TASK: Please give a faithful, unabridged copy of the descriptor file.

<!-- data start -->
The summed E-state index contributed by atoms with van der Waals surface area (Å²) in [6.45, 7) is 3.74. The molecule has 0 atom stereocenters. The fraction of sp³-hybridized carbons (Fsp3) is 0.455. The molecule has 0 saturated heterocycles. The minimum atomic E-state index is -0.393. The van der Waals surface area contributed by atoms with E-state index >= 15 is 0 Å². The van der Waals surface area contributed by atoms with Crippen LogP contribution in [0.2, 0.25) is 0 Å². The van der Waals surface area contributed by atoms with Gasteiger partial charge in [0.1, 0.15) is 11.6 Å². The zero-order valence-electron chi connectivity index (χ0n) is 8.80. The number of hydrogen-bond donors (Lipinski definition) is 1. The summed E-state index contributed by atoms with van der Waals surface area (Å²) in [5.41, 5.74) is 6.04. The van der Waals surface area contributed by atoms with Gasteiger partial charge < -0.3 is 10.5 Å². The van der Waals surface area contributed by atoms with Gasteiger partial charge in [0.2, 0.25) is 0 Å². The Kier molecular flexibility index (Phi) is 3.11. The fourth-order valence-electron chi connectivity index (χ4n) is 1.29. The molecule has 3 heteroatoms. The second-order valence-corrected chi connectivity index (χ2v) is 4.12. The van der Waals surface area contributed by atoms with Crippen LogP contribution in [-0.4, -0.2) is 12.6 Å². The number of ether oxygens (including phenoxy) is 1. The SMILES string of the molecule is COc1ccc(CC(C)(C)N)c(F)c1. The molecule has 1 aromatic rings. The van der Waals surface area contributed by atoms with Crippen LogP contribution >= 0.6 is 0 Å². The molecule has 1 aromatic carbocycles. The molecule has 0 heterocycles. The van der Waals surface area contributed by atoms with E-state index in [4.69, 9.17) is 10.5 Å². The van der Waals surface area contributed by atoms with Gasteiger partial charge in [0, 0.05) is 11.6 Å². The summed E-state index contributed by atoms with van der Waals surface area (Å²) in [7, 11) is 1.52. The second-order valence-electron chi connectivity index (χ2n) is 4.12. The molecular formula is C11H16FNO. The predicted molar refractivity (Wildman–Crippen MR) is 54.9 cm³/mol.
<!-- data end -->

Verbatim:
The summed E-state index contributed by atoms with van der Waals surface area (Å²) in [6.45, 7) is 3.74. The molecule has 0 atom stereocenters. The fraction of sp³-hybridized carbons (Fsp3) is 0.455. The molecule has 0 saturated heterocycles. The minimum atomic E-state index is -0.393. The van der Waals surface area contributed by atoms with E-state index >= 15 is 0 Å². The van der Waals surface area contributed by atoms with Crippen LogP contribution in [0.2, 0.25) is 0 Å². The van der Waals surface area contributed by atoms with Gasteiger partial charge in [0.1, 0.15) is 11.6 Å². The zero-order valence-electron chi connectivity index (χ0n) is 8.80. The number of hydrogen-bond donors (Lipinski definition) is 1. The summed E-state index contributed by atoms with van der Waals surface area (Å²) in [5.41, 5.74) is 6.04. The van der Waals surface area contributed by atoms with Gasteiger partial charge < -0.3 is 10.5 Å². The van der Waals surface area contributed by atoms with Gasteiger partial charge in [0.2, 0.25) is 0 Å². The Kier molecular flexibility index (Phi) is 3.11. The fourth-order valence-electron chi connectivity index (χ4n) is 1.29. The molecule has 3 heteroatoms. The second-order valence-corrected chi connectivity index (χ2v) is 4.12. The van der Waals surface area contributed by atoms with Crippen LogP contribution in [-0.4, -0.2) is 12.6 Å². The number of ether oxygens (including phenoxy) is 1. The SMILES string of the molecule is COc1ccc(CC(C)(C)N)c(F)c1. The molecule has 1 aromatic rings. The van der Waals surface area contributed by atoms with Crippen LogP contribution >= 0.6 is 0 Å². The molecule has 1 aromatic carbocycles. The molecule has 0 heterocycles. The van der Waals surface area contributed by atoms with E-state index in [4.69, 9.17) is 10.5 Å². The van der Waals surface area contributed by atoms with Gasteiger partial charge in [0, 0.05) is 11.6 Å². The summed E-state index contributed by atoms with van der Waals surface area (Å²) in [7, 11) is 1.52. The second-order valence-electron chi connectivity index (χ2n) is 4.12. The molecular formula is C11H16FNO. The predicted molar refractivity (Wildman–Crippen MR) is 54.9 cm³/mol.